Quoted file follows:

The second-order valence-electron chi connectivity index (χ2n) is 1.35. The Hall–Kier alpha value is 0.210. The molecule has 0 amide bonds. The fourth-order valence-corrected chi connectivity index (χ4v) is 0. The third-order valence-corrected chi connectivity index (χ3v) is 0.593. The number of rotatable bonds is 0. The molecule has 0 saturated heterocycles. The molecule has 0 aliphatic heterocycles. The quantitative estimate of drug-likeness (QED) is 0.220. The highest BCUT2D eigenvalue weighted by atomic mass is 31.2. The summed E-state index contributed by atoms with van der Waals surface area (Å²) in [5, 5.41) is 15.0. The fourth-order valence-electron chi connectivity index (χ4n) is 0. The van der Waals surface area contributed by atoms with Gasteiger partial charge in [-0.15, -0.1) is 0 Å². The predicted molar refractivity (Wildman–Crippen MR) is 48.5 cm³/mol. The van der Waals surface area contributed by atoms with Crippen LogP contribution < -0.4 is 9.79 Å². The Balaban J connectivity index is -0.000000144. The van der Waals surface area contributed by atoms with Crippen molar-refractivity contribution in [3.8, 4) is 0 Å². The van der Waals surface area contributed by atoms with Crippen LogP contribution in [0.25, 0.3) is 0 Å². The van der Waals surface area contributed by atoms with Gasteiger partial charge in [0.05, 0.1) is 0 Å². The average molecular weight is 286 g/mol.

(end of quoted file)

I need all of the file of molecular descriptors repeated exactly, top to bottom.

The second-order valence-electron chi connectivity index (χ2n) is 1.35. The Hall–Kier alpha value is 0.210. The molecule has 0 amide bonds. The fourth-order valence-corrected chi connectivity index (χ4v) is 0. The third-order valence-corrected chi connectivity index (χ3v) is 0.593. The number of rotatable bonds is 0. The molecule has 0 saturated heterocycles. The molecule has 0 aliphatic heterocycles. The quantitative estimate of drug-likeness (QED) is 0.220. The highest BCUT2D eigenvalue weighted by atomic mass is 31.2. The summed E-state index contributed by atoms with van der Waals surface area (Å²) in [5, 5.41) is 15.0. The fourth-order valence-electron chi connectivity index (χ4n) is 0. The van der Waals surface area contributed by atoms with Gasteiger partial charge in [-0.15, -0.1) is 0 Å². The predicted molar refractivity (Wildman–Crippen MR) is 48.5 cm³/mol. The van der Waals surface area contributed by atoms with Crippen LogP contribution < -0.4 is 9.79 Å². The Balaban J connectivity index is -0.000000144. The van der Waals surface area contributed by atoms with Crippen molar-refractivity contribution in [3.8, 4) is 0 Å². The van der Waals surface area contributed by atoms with Crippen LogP contribution in [0.25, 0.3) is 0 Å². The van der Waals surface area contributed by atoms with Gasteiger partial charge in [0.05, 0.1) is 0 Å². The average molecular weight is 286 g/mol.